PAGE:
Lawrence Kessler uses the Jiangyin mission station in the Shanghai region of China to explore Chinese-American cultural interaction in the first half of the twentieth century. He concludes that the Protestant missionary movement was welcomed by the Chinese not because of the religious message it spread but because of the secular benefits it provided. Like other missions, the Jiangyin Station, which was sponsored by the First Presbyterian Church of Wilmington, North Carolina, combined evangelism with social welfare programs and enjoyed a respected position within the local community. By 1930, the station supported a hospital and several schools and engaged in anti-opium campaigns and local peacekeeping efforts. In many ways, however, Christianity was a disruptive force in Chinese society, and Kessler examines Chinese ambivalence toward the mission movement, the relationship between missions and imperialism, and Westerners' response to Chinese nationalism. He also addresses the Jiangyin Station's close ties to, and impact upon, its supporting church in Wilmington.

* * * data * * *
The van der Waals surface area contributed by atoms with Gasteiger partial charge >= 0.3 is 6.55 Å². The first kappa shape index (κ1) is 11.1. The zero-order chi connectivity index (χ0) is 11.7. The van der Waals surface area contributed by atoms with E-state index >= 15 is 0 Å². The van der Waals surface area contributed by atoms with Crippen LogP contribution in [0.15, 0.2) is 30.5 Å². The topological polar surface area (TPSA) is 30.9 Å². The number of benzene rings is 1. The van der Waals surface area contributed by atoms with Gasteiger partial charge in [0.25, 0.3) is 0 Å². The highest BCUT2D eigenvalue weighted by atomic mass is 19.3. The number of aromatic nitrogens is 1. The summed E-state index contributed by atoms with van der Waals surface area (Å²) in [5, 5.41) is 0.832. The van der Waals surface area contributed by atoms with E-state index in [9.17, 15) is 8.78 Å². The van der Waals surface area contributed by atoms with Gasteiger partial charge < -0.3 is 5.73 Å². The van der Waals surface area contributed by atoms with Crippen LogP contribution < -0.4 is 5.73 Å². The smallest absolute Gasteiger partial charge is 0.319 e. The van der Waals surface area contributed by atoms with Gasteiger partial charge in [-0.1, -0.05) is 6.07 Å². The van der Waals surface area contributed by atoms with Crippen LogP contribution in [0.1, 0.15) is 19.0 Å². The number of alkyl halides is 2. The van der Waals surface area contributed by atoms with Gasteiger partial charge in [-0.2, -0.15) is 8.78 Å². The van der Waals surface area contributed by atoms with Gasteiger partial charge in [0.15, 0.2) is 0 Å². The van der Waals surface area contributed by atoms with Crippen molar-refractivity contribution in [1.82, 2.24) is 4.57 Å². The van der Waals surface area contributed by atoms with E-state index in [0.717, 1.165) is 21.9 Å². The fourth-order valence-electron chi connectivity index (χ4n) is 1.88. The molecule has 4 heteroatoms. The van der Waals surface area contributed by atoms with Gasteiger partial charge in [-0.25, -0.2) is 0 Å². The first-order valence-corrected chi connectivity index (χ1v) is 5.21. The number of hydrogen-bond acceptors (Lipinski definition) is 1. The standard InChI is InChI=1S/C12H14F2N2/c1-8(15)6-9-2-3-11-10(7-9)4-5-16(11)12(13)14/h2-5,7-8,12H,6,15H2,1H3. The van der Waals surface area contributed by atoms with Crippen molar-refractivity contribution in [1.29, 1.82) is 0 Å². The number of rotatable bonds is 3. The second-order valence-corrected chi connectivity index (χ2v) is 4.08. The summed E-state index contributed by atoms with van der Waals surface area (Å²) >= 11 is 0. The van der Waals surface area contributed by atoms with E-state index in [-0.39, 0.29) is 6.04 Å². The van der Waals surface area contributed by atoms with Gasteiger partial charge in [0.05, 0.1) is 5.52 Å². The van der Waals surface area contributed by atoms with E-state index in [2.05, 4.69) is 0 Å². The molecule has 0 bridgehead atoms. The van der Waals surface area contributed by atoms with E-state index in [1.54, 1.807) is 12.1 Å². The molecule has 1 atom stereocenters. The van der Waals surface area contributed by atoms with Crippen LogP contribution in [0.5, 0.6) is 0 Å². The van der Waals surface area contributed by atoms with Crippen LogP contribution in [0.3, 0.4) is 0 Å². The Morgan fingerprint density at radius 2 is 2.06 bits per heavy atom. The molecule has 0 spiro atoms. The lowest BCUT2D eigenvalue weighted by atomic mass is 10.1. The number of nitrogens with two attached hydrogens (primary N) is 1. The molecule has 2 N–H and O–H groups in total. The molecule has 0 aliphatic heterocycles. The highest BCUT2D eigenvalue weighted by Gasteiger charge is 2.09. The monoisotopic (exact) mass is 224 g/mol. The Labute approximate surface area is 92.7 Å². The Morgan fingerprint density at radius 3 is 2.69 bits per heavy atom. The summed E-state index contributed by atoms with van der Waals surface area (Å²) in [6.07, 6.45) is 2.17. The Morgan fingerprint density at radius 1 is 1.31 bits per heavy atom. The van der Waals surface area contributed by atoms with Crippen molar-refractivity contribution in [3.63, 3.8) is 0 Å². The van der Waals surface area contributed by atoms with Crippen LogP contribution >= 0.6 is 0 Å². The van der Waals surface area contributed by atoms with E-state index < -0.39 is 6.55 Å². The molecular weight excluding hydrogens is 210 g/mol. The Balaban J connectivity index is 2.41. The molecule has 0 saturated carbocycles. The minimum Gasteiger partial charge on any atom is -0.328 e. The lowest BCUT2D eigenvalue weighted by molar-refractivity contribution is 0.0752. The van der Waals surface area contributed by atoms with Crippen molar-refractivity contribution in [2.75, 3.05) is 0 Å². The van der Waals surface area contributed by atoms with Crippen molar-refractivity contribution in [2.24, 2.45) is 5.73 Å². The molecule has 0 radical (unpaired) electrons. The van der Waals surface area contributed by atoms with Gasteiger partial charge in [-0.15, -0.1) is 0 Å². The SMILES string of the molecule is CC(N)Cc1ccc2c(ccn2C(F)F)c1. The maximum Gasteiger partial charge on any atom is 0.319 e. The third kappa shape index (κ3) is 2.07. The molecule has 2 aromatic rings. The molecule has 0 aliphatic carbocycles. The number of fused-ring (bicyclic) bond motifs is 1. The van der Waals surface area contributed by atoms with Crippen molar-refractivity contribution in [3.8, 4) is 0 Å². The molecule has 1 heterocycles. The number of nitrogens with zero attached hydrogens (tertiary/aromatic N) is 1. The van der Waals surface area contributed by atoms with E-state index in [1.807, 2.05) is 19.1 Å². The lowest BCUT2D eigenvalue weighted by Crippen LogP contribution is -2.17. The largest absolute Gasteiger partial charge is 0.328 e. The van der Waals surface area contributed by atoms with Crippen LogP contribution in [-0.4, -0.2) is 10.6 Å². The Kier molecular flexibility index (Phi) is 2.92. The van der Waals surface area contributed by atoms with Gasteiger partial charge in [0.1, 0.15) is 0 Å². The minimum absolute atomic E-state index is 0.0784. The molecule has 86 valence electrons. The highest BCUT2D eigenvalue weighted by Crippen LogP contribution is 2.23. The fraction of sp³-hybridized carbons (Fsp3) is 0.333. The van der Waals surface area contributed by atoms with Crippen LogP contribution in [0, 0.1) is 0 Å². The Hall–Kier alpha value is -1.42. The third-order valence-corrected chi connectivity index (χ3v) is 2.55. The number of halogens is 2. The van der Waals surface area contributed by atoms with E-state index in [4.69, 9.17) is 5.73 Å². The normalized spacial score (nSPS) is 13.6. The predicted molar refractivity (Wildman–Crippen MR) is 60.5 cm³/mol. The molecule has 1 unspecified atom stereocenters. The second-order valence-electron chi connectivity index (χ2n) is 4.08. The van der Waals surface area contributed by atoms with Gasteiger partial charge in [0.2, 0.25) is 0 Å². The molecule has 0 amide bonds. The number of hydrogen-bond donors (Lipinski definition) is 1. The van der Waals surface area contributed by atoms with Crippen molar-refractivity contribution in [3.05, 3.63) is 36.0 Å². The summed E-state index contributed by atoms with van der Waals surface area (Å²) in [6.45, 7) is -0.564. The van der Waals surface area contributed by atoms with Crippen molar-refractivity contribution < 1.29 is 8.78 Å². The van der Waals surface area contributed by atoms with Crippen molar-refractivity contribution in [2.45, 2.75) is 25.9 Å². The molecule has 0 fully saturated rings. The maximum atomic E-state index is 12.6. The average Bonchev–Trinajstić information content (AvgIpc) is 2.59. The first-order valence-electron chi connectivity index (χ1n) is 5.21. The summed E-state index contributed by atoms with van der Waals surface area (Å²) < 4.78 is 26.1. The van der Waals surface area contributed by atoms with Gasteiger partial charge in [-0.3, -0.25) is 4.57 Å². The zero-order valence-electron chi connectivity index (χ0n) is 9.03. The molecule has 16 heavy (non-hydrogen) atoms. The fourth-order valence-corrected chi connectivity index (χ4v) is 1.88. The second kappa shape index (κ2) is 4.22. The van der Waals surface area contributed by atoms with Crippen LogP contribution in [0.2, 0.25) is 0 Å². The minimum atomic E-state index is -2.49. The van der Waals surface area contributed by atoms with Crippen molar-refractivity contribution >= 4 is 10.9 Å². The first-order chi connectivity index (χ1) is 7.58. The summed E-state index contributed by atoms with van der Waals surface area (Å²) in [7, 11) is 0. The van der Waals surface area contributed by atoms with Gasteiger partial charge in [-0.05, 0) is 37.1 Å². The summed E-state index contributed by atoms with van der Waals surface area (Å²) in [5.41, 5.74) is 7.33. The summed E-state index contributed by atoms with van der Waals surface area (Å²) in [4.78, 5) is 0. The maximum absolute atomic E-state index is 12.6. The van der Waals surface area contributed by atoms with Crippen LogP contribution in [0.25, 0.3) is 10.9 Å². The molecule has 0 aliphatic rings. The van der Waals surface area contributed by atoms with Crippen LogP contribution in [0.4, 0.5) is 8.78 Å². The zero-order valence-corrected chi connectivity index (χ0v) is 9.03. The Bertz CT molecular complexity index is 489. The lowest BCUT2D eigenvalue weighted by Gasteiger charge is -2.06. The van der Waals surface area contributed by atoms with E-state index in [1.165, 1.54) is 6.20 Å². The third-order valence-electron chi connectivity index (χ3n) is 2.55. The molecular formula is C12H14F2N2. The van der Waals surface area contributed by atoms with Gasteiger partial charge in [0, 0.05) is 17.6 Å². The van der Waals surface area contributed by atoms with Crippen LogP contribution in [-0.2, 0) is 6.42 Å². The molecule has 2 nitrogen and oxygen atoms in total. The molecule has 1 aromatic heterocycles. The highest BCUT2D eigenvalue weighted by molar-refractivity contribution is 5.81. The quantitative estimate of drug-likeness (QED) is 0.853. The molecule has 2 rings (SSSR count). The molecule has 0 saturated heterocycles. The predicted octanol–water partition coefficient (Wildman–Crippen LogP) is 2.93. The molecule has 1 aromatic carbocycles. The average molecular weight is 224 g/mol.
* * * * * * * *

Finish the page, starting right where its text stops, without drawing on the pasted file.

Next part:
|Publisher:||The University of North Carolina Press|
|Series:||The James Sprunt Studies in History and Political Science , #61|
|Product dimensions:||6.12(w) x 9.25(h) x 0.62(d)|
|Lexile:||1600L (what's this?)|
About the Author
Lawrence D. Kessler, professor of history at the University of North Carolina at Chapel Hill, is author of K'ang-hsi and the Consolidation of Ch'ing Rule, 1661-1684.
What People are Saying About This
This excellent book is indispensable for an understanding of missionary-promoted Christianity in China during the half century preceding the advent of the People's Republic in 1949.Missiology
Kessler's study will particularly interest historians of foreign missions and Chinese-American relations, and will also be of some interest to historians of China.Choice
Lawrence Kessler captures the remarkable ties that bound China and America together through Christian missionary work. His careful research, based on archival sources, deals with a mission station in the lower Yangzi River valley and its sponsoring church in Wilmington, North Carolina. The pattern he describes lies at the heart of the unusual relationship between China and the United States in the first half of the twentieth century, a connection that is poorly understood in the history of both nations.David D. Buck, University of Wisconsin-Milwaukee